Which brings me to Paw Patrol. Continue reading

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Music Mondays – My 5 Favorite Bright Eyes Songs


Bright Eyes is easily one of my all-time favorite bands. No Bright Eyes album is perfect and there are some real clunker songs, but when Conor Oberst is on, he is perfection. Here are my five favorite Bright Eyes songs in no particular order.

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Follow Friday – Monte’s Mayhem

Nick Monte is a really cool guy. He is a supporter of my comic Noir City and he has a podcast about comics called Monte’s Mayhem.

He also hates Star Wars.

Follow him on twitter.

Check out his blog.

Here is his YouTube channel.

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Why I love Arrow

Arrow promo

When Arrow was first announced, I will fully admit that I was skeptical. Green Arrow has always been a lesser version of Batman and only really works when he is in opposition to other heroes. Cranky old liberal Green Arrow is a riot and fun to watch. Young, attractive, bad actor could never make me like Oliver Queen.

Fortunately, Stephen Amell is not a bad actor and the show has created a great DC Universe – something I didn’t think could happen outside of a Superman or Batman TV show.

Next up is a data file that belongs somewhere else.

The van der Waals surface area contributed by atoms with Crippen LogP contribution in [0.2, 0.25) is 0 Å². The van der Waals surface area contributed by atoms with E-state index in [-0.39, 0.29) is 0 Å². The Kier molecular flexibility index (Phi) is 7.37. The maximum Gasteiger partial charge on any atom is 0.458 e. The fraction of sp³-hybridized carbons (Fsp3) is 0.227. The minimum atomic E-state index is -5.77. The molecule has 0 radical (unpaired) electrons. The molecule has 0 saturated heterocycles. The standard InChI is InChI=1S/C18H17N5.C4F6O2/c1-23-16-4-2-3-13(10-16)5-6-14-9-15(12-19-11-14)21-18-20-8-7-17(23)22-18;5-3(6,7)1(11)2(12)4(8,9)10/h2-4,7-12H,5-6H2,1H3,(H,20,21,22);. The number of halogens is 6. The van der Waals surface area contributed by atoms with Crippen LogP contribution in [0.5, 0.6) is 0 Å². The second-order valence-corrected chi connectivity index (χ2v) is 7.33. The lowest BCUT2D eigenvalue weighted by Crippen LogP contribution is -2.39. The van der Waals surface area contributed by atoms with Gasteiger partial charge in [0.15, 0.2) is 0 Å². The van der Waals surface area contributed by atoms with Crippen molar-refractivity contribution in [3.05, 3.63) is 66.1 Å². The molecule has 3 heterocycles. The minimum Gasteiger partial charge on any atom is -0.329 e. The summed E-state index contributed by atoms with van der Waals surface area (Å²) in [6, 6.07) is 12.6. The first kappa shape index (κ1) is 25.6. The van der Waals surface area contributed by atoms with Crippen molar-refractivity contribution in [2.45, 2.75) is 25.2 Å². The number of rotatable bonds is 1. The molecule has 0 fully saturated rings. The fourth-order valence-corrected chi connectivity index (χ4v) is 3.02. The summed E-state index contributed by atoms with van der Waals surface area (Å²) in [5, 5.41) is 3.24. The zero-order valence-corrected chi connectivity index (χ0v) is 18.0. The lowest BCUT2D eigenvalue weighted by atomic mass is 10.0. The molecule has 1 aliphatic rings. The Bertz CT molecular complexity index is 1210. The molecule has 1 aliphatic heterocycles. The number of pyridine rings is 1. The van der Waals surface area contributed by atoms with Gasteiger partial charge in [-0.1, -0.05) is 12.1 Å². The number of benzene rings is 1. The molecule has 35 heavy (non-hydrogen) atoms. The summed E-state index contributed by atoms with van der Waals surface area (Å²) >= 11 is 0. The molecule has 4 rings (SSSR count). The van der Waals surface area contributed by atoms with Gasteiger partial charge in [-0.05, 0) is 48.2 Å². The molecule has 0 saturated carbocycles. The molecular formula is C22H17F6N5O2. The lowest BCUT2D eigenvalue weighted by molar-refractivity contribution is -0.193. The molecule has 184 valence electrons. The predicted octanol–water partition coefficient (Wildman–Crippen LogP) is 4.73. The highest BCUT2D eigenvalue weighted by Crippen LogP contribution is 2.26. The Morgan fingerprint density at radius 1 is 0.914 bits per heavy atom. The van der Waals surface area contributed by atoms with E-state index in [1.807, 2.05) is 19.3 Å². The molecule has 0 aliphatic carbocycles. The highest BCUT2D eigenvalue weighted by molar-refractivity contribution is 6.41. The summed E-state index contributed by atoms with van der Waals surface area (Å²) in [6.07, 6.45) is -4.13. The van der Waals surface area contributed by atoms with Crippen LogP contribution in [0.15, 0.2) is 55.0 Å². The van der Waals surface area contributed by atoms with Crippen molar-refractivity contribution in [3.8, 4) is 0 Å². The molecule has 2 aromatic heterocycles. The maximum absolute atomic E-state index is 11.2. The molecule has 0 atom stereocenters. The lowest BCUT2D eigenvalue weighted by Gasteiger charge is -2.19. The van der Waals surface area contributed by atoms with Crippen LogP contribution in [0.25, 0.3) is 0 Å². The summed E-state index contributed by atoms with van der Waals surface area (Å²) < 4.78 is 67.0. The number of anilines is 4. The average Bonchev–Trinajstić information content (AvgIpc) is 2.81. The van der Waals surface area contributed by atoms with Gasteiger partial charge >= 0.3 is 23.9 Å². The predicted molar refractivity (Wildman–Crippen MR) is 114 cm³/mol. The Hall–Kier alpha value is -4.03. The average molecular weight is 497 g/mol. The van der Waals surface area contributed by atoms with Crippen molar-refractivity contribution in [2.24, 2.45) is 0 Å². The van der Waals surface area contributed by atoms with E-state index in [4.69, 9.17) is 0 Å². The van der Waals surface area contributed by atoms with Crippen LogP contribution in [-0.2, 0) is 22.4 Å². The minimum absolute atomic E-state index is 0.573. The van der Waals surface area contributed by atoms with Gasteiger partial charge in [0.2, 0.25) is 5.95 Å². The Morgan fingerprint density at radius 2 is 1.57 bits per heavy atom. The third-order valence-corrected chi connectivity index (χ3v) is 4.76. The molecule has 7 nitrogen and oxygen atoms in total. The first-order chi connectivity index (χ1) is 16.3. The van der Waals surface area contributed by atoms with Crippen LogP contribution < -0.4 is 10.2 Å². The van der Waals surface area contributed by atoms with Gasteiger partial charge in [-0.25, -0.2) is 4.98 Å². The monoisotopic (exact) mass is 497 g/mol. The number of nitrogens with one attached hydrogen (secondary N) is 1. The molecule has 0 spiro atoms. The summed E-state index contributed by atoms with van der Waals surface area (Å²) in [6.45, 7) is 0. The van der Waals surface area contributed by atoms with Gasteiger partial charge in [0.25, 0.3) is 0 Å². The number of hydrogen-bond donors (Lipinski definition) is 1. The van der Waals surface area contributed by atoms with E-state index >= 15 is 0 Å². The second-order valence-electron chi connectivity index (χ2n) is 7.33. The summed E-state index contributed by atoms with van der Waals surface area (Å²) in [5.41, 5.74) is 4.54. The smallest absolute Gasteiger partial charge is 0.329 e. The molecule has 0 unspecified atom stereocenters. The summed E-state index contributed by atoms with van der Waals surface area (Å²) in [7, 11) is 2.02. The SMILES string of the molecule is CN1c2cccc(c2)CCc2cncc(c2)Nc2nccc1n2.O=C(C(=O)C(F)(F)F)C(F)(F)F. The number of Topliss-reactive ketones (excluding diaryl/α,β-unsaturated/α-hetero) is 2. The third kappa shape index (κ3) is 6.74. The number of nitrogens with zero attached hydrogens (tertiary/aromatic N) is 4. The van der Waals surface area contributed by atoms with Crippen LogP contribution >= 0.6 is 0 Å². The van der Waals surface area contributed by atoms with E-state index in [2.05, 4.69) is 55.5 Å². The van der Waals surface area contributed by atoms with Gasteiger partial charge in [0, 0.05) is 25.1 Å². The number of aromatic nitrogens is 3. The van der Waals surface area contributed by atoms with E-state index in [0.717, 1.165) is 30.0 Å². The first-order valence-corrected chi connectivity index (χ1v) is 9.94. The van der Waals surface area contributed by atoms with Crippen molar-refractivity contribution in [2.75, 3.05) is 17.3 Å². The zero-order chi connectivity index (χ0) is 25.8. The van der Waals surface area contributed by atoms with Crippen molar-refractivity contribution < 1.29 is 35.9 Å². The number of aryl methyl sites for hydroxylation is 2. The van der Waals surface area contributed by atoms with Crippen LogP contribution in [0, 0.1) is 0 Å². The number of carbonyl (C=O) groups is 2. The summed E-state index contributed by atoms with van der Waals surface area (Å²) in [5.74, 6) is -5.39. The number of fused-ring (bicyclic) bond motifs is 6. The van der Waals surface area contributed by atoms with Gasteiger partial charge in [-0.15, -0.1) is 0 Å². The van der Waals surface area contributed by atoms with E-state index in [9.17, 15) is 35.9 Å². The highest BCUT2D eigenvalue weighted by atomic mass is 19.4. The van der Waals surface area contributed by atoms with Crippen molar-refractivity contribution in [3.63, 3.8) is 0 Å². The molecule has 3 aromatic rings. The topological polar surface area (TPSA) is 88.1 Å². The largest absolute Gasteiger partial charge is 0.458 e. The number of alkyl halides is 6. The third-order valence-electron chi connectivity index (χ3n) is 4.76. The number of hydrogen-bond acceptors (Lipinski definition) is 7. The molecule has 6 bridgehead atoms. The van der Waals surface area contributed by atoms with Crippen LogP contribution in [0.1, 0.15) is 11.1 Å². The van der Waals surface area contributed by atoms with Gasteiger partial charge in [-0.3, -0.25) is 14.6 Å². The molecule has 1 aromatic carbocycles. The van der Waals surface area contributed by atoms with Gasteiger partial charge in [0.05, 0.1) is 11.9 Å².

First, let’s talk about Stephen Amell and how awesome he is.  Continue reading

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Four Color Teaching – Creating Superheroes

In Four Color Teaching, I discuss my experiences with comics and teaching. Today, I will discuss creating superheroes with kids from 5 – 8th grade. 

Every year, the Ozarks Writing Project hosts a youth writing conference for students between 5th and 8th grade. So, last Friday, I skipped out on my regular job of teaching high school students so I could teach middle school students about how to make a superhero. This is what constitutes as a “day off” for me – going from one teaching job to another Continue reading

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Kids Tube Review – Bubble Guppies


I haven’t always loved Bubble Guppies. At first, I didn’t get it. It takes place underwater, but they’re doing things that can’t be done underwater like flying airplanes and putting out house fires. That’s right, house fires under water. But then I realized two things:

1) This is a show for kids, so I should probably lighten up.

2) I can accept that there are little mermaid kids who go to school where a fish teaches them life lessons, but I can’t accept the other stuff? That’s just dumb on my part.